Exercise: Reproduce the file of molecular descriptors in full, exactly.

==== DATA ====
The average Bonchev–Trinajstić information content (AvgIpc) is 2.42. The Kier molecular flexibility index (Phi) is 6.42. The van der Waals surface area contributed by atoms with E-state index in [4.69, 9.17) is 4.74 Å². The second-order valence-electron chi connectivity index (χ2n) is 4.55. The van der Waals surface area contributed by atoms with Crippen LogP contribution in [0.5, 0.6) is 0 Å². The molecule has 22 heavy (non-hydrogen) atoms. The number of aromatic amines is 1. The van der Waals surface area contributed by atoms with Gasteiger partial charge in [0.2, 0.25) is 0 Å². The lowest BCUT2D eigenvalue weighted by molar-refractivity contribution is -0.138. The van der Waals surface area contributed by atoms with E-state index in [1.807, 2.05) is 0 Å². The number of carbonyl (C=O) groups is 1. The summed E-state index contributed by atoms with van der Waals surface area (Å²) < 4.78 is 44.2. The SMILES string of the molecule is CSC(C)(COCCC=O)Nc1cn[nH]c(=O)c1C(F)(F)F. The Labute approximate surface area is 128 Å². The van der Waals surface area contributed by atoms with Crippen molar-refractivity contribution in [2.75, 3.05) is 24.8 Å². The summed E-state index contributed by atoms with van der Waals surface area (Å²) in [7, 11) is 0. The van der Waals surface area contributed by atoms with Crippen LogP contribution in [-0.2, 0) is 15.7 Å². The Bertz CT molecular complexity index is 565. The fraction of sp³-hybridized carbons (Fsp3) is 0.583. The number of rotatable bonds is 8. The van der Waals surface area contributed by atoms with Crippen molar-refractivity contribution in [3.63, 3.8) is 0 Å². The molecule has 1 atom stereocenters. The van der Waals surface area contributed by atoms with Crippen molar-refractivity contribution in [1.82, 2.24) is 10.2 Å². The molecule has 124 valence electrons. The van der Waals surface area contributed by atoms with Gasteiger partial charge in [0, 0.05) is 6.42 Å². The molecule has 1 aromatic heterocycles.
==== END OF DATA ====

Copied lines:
The average Bonchev–Trinajstić information content (AvgIpc) is 2.42. The Kier molecular flexibility index (Phi) is 6.42. The van der Waals surface area contributed by atoms with E-state index in [4.69, 9.17) is 4.74 Å². The second-order valence-electron chi connectivity index (χ2n) is 4.55. The van der Waals surface area contributed by atoms with Crippen LogP contribution in [0.5, 0.6) is 0 Å². The molecule has 22 heavy (non-hydrogen) atoms. The number of aromatic amines is 1. The van der Waals surface area contributed by atoms with Gasteiger partial charge in [0.2, 0.25) is 0 Å². The lowest BCUT2D eigenvalue weighted by molar-refractivity contribution is -0.138. The van der Waals surface area contributed by atoms with E-state index in [1.807, 2.05) is 0 Å². The number of carbonyl (C=O) groups is 1. The summed E-state index contributed by atoms with van der Waals surface area (Å²) < 4.78 is 44.2. The SMILES string of the molecule is CSC(C)(COCCC=O)Nc1cn[nH]c(=O)c1C(F)(F)F. The Labute approximate surface area is 128 Å². The van der Waals surface area contributed by atoms with Crippen molar-refractivity contribution in [2.75, 3.05) is 24.8 Å². The summed E-state index contributed by atoms with van der Waals surface area (Å²) in [7, 11) is 0. The van der Waals surface area contributed by atoms with Crippen LogP contribution in [-0.2, 0) is 15.7 Å². The Bertz CT molecular complexity index is 565. The fraction of sp³-hybridized carbons (Fsp3) is 0.583. The number of rotatable bonds is 8. The van der Waals surface area contributed by atoms with Crippen molar-refractivity contribution in [3.63, 3.8) is 0 Å². The molecule has 1 atom stereocenters. The van der Waals surface area contributed by atoms with Crippen molar-refractivity contribution in [1.82, 2.24) is 10.2 Å². The molecule has 124 valence electrons. The van der Waals surface area contributed by atoms with Gasteiger partial charge in [0, 0.05) is 6.42 Å². The molecule has 1 aromatic heterocycles.